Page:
Luke brings us the story of Jesus healing a paralytic man. This one is told in all three of the synoptic Gospels. In verse 17 of chapter 5, Luke is illustrating just how much Jesus’ notoriety had increased following the cleansing of the leper. Among those who were listening to Him teach were Pharisees and “teachers of the law” (scribes) who had come from every village of Galilee and Judea, as well as some from Jerusalem. So the size of this gathering was quite substantial.
Each of the Gospels holds some details not contained in the other two concerning the account of this event, which only serves to make the independent accounts more credible. Though Luke does not say what city Jesus is in at this time, by reading about it in Matthew 9:1-8 and in Mark 2:1-12, we find that He is “at home” in Capernaum. Capernaum was where He lived then – at least “home base.” Luke does not tell us at what home or building He was teaching when this occurred. Wherever they were, the crowd was so large that the men who had brought a paralyzed man on a bed could not get through the thick of it. So they went on the roof and removed enough tiles to lower the bed down to Jesus so that He could heal the man.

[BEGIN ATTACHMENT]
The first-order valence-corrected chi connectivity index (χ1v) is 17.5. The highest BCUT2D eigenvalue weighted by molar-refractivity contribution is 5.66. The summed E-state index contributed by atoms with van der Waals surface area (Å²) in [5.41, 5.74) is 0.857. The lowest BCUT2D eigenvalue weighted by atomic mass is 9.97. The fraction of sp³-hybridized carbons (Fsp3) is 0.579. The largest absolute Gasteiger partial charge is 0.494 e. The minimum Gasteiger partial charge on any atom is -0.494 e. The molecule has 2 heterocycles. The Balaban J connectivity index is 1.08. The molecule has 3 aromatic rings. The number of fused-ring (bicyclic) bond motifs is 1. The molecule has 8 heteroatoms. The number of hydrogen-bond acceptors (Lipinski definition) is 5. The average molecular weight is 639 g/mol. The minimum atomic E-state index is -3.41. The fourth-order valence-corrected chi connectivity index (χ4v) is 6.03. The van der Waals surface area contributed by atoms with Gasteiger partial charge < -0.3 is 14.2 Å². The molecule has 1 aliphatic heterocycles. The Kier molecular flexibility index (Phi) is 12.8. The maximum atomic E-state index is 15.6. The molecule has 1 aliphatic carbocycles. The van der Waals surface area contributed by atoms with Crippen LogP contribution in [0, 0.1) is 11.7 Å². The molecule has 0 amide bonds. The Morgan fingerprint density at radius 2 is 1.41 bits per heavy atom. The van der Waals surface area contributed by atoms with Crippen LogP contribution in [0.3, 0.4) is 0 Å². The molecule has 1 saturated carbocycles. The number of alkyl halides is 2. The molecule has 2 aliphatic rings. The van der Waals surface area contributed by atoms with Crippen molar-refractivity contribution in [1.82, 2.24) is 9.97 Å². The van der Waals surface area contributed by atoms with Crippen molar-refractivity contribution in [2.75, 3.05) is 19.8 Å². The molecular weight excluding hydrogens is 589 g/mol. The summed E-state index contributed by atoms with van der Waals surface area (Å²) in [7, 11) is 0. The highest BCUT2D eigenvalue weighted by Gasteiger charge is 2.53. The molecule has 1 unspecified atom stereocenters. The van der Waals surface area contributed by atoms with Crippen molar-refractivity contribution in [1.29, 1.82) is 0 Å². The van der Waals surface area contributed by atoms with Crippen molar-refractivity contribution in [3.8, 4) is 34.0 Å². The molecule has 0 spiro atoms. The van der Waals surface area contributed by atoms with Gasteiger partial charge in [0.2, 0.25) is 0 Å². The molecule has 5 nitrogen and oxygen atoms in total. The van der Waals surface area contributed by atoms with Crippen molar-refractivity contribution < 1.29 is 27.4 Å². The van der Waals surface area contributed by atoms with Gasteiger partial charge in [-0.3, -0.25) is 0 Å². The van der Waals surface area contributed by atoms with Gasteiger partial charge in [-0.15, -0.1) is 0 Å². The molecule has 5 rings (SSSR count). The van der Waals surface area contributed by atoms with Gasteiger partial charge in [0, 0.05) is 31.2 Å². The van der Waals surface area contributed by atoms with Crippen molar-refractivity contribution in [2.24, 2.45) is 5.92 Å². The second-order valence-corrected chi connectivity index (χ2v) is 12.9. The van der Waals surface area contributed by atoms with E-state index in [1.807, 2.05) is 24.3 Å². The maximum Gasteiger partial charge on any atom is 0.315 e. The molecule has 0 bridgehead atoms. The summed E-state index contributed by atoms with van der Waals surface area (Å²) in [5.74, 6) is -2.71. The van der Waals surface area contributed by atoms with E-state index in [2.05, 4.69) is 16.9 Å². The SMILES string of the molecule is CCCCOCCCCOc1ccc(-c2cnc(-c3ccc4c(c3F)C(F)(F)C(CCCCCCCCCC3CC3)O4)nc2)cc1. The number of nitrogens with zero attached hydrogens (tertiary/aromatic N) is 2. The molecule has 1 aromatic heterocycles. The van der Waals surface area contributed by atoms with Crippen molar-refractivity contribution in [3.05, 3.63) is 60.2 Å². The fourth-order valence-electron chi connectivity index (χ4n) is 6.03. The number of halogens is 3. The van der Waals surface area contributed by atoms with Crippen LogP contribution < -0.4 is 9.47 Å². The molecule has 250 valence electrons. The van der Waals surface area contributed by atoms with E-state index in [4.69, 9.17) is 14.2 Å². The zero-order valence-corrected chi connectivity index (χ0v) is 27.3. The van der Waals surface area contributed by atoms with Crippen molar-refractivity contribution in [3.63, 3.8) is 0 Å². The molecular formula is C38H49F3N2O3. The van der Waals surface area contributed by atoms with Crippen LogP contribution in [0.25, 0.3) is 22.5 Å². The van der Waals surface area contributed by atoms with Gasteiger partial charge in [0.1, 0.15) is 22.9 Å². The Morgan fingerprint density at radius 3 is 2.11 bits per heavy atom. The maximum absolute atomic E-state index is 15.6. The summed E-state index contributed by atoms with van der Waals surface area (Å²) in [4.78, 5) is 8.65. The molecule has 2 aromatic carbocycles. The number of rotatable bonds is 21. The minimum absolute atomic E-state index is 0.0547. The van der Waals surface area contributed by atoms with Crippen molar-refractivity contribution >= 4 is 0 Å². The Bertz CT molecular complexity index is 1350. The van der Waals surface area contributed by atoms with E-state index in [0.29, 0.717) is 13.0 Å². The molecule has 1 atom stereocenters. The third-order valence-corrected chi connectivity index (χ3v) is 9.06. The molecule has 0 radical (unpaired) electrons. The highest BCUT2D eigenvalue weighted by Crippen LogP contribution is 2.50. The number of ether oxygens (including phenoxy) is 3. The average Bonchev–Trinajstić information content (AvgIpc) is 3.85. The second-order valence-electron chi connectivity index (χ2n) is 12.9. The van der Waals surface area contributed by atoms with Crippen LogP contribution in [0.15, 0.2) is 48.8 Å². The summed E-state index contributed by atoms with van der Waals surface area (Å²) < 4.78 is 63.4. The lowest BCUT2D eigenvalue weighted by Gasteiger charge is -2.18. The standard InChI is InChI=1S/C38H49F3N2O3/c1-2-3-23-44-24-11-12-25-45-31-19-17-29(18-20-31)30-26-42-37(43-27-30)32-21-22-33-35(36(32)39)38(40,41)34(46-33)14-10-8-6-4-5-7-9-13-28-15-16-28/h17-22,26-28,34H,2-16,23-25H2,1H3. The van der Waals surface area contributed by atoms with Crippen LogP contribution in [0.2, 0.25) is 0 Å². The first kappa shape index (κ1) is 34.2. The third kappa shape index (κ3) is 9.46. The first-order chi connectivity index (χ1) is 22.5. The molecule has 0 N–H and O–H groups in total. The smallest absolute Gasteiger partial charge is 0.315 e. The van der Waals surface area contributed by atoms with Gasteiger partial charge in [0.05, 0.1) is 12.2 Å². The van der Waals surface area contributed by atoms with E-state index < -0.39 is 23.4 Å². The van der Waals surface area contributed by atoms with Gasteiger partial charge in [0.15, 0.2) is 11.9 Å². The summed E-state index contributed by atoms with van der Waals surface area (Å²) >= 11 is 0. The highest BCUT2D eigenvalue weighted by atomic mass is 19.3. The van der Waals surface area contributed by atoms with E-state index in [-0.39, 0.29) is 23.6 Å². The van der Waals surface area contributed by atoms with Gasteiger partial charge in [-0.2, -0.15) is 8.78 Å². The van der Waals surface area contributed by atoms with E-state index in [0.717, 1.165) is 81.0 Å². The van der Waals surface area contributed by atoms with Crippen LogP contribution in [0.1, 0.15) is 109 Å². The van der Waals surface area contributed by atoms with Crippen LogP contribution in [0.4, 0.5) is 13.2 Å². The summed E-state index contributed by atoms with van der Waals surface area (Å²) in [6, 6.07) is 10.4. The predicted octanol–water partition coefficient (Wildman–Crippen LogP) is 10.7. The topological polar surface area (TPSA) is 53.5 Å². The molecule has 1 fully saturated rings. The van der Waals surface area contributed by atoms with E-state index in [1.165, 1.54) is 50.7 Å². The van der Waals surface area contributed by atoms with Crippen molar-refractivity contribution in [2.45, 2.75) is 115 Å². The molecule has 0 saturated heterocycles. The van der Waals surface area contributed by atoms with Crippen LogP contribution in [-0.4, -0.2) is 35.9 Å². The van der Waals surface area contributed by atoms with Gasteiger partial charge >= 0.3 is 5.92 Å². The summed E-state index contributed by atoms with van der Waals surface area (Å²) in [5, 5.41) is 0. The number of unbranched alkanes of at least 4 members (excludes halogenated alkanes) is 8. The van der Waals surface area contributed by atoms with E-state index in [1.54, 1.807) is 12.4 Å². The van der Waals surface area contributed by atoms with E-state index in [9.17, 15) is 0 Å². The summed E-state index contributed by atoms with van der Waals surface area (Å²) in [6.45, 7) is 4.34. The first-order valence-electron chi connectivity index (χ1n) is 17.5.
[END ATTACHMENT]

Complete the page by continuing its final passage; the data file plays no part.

Surely, the men that went to all this trouble were relatives of the paralyzed man. Their desperate act of faith certainly got the attention of Jesus. When He told the paralyzed man that His sins were forgiven, it provoked a reaction from the Pharisees and scribes that were present. They were thinking that Jesus was guilty of blasphemy, since only God can forgive sins. It was the thought Jesus expected from them, and He then demonstrated His divine authority by having the paralyzed man walk – not just get up and walk, but carry his own bed with him.
This left the Pharisees and scribes there with the conclusion that Jesus had given them – He has the authority to forgive sins. Almost everywhere that we read of Pharisees, we read of a negative response from them toward Jesus. But this was not universally the case. It is estimated that there were literally thousands of Pharisees in those days – and though many were blind to the truth where Jesus was concerned, not all of them were. Consider Nichodemus, for example (John 3:1-2). Here in verse 26, Luke says “…amazement seized them all, and they glorified God and were filled with awe…”
(This year’s reading plan for Luke, Acts, and 1 and 2 Chronicles averages just 15 verses per day – 5 days per week!)
Schedule for this week
Read or listen to audio of today’s selection from Luke here
Read or listen to audio of today’s selection from 1 Chronicles here
some images © V. Gilbert & Arlisle F. Beers
Please note: I did not design the reading plan that I am following in my blog. All of my comments in this blog, however, are solely my responsibility. When reading ANY commentary, you should ALWAYS refer first to the scripture, which is God’s unchanging and unfailing word. Reading schedules, as well as a link to the site where you can get the reading plan that I’m currently following for yourself can be found on the “Bible Reading Schedules” page of my website at http://graceofourlord.com.